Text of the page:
Stem Cells Could Re-grow Breast Tissue for Reconstruction
Experts are hoping that stem cells will be the next breakthrough in breast reconstruction. CBS News Medical Correspondent Dr. Jennifer Ashton recently covered the topic on the CBS Early Show, explaining that stem cells and the body’s own fat could be used to essentially re-grow breast tissue.
“A patient’s own fat and stem cells are combined in the lab,” Ashton said. “Growth factors are added. It’s then injected into a biodegradable chamber in the breast. A blood supply is attached to feed these cells, and in about six to 12 months that tissue then creates the form and shape of a breast.”
While this could be a future alternative to implants for reconstruction, Ashton did point out a possible caveat: “They [experts] told me the big concern here is that, as this tissue and this fat cell is being stimulated with growth factors to grow and develop, the concern is that you don’t re-stimulate the cancer cells.”
While the procedure is not approved by the FDA and there are no clinical trials yet, experts are hopeful that in the next five years it could be done in the U.S.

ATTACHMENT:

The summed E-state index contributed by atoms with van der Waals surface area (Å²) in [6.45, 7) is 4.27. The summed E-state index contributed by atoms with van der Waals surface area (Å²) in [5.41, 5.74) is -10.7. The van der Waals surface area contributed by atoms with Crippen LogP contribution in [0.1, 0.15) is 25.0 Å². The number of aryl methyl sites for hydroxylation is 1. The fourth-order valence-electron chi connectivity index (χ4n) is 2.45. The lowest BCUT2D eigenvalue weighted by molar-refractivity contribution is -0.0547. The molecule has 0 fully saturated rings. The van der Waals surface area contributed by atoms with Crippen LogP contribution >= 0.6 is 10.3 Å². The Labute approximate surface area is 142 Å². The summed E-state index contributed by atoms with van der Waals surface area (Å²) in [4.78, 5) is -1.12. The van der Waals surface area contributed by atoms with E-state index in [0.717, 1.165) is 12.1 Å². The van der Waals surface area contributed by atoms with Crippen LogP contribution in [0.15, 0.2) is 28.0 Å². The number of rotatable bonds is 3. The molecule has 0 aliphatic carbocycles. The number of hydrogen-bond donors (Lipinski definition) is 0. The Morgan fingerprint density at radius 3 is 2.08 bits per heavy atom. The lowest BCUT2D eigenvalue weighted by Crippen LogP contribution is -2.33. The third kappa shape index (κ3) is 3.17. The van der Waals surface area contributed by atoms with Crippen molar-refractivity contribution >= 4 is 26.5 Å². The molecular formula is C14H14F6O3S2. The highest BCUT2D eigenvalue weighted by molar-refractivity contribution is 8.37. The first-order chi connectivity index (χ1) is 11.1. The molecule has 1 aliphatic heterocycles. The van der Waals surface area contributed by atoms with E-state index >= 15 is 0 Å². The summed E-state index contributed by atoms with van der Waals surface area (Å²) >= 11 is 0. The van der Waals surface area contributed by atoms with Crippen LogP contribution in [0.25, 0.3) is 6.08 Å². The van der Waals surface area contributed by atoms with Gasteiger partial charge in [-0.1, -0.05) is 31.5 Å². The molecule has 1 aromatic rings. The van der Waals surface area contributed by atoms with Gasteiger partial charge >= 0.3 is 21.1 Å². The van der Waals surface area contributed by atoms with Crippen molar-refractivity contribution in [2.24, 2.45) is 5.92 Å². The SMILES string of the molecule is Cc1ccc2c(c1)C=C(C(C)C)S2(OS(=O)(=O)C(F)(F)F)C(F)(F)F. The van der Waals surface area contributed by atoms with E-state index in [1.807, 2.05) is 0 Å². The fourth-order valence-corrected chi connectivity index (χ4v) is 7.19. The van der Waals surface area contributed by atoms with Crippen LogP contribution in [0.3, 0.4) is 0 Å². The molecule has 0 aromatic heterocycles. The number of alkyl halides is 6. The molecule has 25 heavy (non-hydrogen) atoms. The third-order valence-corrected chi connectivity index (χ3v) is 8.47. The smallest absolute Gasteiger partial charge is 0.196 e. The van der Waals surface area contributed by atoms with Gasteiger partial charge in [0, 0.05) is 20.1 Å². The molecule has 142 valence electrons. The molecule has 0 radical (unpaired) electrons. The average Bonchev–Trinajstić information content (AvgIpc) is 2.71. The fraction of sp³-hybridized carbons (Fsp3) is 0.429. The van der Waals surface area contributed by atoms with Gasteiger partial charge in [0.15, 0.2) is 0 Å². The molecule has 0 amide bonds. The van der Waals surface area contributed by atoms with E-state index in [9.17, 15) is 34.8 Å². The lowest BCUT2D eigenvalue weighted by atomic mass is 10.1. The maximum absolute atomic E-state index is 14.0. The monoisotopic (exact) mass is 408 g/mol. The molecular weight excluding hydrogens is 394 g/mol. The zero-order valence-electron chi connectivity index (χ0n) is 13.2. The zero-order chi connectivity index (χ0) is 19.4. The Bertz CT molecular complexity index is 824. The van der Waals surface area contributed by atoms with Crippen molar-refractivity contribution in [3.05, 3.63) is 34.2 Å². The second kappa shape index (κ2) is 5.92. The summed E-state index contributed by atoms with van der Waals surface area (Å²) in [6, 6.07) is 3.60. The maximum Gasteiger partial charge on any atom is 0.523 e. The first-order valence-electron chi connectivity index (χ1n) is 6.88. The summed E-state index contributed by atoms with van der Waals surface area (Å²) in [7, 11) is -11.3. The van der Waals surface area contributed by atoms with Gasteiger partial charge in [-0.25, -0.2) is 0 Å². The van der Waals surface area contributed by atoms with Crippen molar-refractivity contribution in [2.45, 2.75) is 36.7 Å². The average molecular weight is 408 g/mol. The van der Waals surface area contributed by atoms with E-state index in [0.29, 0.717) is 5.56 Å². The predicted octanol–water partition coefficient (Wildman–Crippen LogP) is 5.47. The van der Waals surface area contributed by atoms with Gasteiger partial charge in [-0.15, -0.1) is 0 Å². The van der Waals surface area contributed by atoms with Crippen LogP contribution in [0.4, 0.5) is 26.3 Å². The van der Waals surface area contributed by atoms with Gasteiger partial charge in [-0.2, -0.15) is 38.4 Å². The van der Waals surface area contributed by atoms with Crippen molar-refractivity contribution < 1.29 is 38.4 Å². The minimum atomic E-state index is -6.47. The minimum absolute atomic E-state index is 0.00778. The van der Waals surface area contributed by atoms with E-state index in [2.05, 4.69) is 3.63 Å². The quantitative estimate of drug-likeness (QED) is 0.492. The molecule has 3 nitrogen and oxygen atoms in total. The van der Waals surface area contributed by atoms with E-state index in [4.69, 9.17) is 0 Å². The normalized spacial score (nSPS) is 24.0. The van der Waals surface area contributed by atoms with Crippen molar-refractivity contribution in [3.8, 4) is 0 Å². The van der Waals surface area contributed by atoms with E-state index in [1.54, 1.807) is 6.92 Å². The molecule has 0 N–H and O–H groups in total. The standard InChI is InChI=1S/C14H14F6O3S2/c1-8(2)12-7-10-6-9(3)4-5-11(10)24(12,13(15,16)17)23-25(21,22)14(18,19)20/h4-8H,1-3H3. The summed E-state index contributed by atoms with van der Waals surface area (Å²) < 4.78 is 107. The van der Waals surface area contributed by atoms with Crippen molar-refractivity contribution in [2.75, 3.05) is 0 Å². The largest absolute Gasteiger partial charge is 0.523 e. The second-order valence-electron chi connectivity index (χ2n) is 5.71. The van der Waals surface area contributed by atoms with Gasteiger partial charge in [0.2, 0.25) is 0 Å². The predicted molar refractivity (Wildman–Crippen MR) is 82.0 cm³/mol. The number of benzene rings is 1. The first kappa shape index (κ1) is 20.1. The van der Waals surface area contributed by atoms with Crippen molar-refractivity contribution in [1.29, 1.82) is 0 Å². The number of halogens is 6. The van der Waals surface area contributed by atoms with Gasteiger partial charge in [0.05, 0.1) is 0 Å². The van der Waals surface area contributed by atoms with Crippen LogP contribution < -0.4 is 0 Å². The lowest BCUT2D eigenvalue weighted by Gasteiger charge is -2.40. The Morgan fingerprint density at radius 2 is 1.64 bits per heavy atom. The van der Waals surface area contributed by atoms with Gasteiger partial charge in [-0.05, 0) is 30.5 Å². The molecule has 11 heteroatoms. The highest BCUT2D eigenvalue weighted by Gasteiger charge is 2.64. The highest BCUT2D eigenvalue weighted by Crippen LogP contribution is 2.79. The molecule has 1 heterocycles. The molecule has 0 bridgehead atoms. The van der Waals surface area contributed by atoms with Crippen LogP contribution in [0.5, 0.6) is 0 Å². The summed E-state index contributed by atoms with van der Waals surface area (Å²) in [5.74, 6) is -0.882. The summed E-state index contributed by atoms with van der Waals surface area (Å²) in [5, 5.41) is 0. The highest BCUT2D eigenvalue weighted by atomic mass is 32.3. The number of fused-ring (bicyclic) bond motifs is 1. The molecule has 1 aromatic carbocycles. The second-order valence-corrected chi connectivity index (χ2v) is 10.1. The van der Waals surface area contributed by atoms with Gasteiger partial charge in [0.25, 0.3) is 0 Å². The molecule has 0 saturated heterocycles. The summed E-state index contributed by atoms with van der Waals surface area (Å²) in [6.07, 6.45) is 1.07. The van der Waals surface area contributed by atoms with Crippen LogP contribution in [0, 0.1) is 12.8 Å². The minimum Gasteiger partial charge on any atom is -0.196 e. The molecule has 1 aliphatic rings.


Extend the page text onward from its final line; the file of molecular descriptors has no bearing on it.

Ashton pointed out that stem cells are “found in a variety of sources. They can be found in embryos. They can also be found in umbilical cord blood and in our own bone barrow. What makes them so powerful is these are naive cells that can then go on to become almost anything, and that’s what’s so important.”
If stem cell breast reconstruction proves to be a viable option in the future, Ashton could see it being used to re-grow a small portion of the breast that is removed, when the patient doesn’t require a full or double mastectomy.
“This is the major focus in plastic surgery and reconstructive surgery now — using stem cells to re-grow tissue,” Ashton said.